Read our new manifesto

Start 2021 with fresh ideas
and practical tips on...









Banner BGBanner BG

The ins and outs of psychology in digital marketing

This promoted content is produced by a member of The Drum Network.

The Drum Network is a paid-for membership product which allows agencies to share their news, opinion and insights with The Drum's audience. Find out more on The Drum Network homepage.

Appetite Creative on how digital marketing can augment a user's experience.

Generally, ad campaigns are focused on a mixture of making ads stand out, making ads enjoyable to the target demographic, and improving customers' online experience and making it more enjoyable. The last point, making a user's experience more enjoyable. With over five trillion ads shown online every year, any advertisement that fails in any of the above will be an annoyance. So, how is psychology a factor in making the best ads the best?

Good digital advertising, like good advertising in general, will appeal to both the brain and the heart. However, trends are starting to show that those which tug on the emotional heartstrings have a more significant pull than those which focus on the grey matter inside our skulls. Friendship, lack of friendship and loneliness, nostalgia, success and achievement, love, pride, and shame are all paramount in making sound, and useful ads.

We can divide emotions and put the reactions under two separate umbrellas.

The first, which deals with creativity, occurs when a user sees a brand as being pioneering. Good brands can become synonymous with the very industry they occupy. This means that their advertising needs to be surprising and to be something out of the ordinary lest they become so popular that they merely become part of the furniture. Ads must joyfully draw attention. They must appeal to a set of emotions that create a feeling of the passion trying to be sold. They must take the user on an emotional journey that ends in our product offering something, emotionally, that no one else can.

The second is to do with empathy. Think puppies, babies, the perfect couple in their new ideal home. The home itself is not the point; what is being sold are the beautiful feelings that it will provide.

We can see this in almost all of the most successful ad campaigns. Coca Cola has stolen a march on the Christmas season: Holidays are coming also means that a caravan of gorgeous Christmas and very coincidentally coca-cola colored trucks are coming to us to deliver the happiness that only the holiday season, which ostensibly relies on this sugary drink, can bring.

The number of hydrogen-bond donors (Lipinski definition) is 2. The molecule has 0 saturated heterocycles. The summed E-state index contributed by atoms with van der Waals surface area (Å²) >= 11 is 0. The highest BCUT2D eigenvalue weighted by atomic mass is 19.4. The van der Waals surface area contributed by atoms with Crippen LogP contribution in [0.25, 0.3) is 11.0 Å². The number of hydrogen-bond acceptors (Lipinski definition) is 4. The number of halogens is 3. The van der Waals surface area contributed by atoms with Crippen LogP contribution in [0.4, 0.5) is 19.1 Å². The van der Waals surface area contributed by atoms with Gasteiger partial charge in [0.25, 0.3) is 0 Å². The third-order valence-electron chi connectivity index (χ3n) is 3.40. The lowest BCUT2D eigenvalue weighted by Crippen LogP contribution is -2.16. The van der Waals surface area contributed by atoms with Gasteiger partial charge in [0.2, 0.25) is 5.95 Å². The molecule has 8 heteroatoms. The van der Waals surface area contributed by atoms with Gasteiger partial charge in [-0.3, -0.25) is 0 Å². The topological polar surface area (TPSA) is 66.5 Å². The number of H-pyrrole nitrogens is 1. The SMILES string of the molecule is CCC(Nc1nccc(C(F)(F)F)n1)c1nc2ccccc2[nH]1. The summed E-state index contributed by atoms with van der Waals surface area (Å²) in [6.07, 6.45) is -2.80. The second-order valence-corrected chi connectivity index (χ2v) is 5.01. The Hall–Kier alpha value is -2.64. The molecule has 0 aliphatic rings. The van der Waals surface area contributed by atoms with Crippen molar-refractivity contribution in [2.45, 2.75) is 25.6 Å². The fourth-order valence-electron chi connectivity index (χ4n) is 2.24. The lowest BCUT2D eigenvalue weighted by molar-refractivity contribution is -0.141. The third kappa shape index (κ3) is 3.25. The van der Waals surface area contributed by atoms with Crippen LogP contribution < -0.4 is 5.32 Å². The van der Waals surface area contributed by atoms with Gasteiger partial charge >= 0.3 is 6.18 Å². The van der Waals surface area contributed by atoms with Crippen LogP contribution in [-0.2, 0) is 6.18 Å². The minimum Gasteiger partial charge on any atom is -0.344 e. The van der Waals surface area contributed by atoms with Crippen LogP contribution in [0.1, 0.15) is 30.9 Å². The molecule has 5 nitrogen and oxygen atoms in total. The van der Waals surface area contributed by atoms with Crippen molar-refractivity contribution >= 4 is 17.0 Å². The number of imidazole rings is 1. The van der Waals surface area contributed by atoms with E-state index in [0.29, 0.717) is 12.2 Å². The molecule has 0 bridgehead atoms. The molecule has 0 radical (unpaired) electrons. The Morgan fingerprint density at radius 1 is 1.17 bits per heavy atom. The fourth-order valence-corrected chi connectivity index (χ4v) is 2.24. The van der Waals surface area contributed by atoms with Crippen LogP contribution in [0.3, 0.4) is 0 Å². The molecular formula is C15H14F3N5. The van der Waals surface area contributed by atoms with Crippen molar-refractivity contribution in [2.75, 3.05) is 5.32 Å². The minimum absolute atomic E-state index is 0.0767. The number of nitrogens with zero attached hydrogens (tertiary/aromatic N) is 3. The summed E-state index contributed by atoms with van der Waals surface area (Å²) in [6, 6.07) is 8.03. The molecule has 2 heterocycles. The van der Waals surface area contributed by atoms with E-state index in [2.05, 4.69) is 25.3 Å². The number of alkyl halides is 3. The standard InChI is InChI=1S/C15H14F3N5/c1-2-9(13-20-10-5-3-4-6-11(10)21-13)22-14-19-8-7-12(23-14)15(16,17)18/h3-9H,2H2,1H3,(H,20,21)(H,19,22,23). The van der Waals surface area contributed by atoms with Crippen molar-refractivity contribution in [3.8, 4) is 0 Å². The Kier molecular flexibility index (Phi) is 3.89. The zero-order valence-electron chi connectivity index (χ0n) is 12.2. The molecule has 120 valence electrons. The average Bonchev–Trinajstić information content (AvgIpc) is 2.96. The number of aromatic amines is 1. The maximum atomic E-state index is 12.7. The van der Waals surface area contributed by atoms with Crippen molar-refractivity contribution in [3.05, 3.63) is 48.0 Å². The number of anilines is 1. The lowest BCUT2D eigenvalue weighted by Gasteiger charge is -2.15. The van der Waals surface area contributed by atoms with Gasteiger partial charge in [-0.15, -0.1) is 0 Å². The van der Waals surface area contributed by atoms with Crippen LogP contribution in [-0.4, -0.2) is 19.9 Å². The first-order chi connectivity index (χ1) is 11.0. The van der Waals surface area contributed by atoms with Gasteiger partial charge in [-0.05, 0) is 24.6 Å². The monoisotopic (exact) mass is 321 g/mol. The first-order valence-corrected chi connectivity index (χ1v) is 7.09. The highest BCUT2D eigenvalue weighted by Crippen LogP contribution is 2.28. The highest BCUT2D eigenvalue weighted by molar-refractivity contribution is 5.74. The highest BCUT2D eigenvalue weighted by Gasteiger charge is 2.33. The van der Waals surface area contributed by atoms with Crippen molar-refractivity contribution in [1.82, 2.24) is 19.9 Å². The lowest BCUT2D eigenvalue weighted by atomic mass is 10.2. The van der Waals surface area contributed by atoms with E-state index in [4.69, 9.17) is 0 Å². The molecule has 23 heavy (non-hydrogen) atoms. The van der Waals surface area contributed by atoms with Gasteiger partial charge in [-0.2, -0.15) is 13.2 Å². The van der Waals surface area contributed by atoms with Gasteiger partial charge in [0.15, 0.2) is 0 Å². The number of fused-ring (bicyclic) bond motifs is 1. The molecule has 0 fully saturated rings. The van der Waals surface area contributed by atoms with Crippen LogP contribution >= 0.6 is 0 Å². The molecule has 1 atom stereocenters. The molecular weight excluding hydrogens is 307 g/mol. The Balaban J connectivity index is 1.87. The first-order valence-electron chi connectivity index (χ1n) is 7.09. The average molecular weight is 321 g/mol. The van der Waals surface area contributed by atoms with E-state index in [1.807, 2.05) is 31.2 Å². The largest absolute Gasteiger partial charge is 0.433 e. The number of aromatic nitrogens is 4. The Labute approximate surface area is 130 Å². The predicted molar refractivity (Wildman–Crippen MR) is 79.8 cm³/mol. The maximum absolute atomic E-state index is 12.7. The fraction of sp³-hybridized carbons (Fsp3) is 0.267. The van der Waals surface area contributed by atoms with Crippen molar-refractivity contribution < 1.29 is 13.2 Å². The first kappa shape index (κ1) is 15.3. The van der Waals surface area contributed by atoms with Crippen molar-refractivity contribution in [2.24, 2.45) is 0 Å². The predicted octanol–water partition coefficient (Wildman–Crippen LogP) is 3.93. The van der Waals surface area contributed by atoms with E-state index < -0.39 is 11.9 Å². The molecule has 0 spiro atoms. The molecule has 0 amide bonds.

Focus on trends can be a tool, too, and a massive one. We have seen many ads featuring empowered women, for example, and we can look at Dove soap as an example. Firstly, it doesn't dry your skin as those dastardly soap manufacturers will, and secondly, it empowers us to be the best we can be. Using this product won't only give us soft baby skin, but it will make us smiling happy, proud people. Be proud of who you are, and use our products to do that.

It is nothing new; the tobacco industry used the very same methods to sell their products with the promise of taking the stress out of our lives. Cheetos made us cooler. Pepsi max meant we were daredevils, and home equity plans allow us to enjoy our autumn years comfortable in the knowledge that we are now happier, more content people who deserve to be prouder of ourselves.

We have a product to sell, and these right marketing precepts do not attempt to hide that. They also have great products. Moreover, these great products started as the brainstorm of what the demographic may need. The very best have forced their ways into niches and created a real feeling of missing out if we do not comply. The worst border on annoyance and are fearmongering. We have often seen ads in which we are nudged in the direction of "a good parent will provide their most treasured ones with…", It's important to know that this is not what we are aiming for; it is in many senses, the complete opposite. We don't want to tell people that they are wrong, but we do want to offer a glimpse of the emotion that what we have can provide.

What is the best way to sell a pen? Well, we need to show them the things that can be signed for with it. We need to show that new avenues can be created, something that was not on offer before, an emotion that only the affluent or the savvy have heard of.

We believe in our products, and nobody really thinks that coca-cola is as vital to Christmas as the things we treasure about it, but it certainly takes the guilt away from the guilty pleasure.

In digital marketing, the aim is often to augment the user experience; the same can be said for radio and TV, Super Bowl ads are some of the most fun parts of the evening. The connection is that at the end of the line, we are selling a product intending to improve somebody's wellbeing, making somebody feel better, give hope, laughter, or inspire or provoke some emotion. And the best ads shine that light for us.

Jenny Stanley, managing director at Appetite Creative.

Join us, it's free.

Become a member to get access to:

  • Exclusive Content
  • Daily and specialised newsletters
  • Research and analysis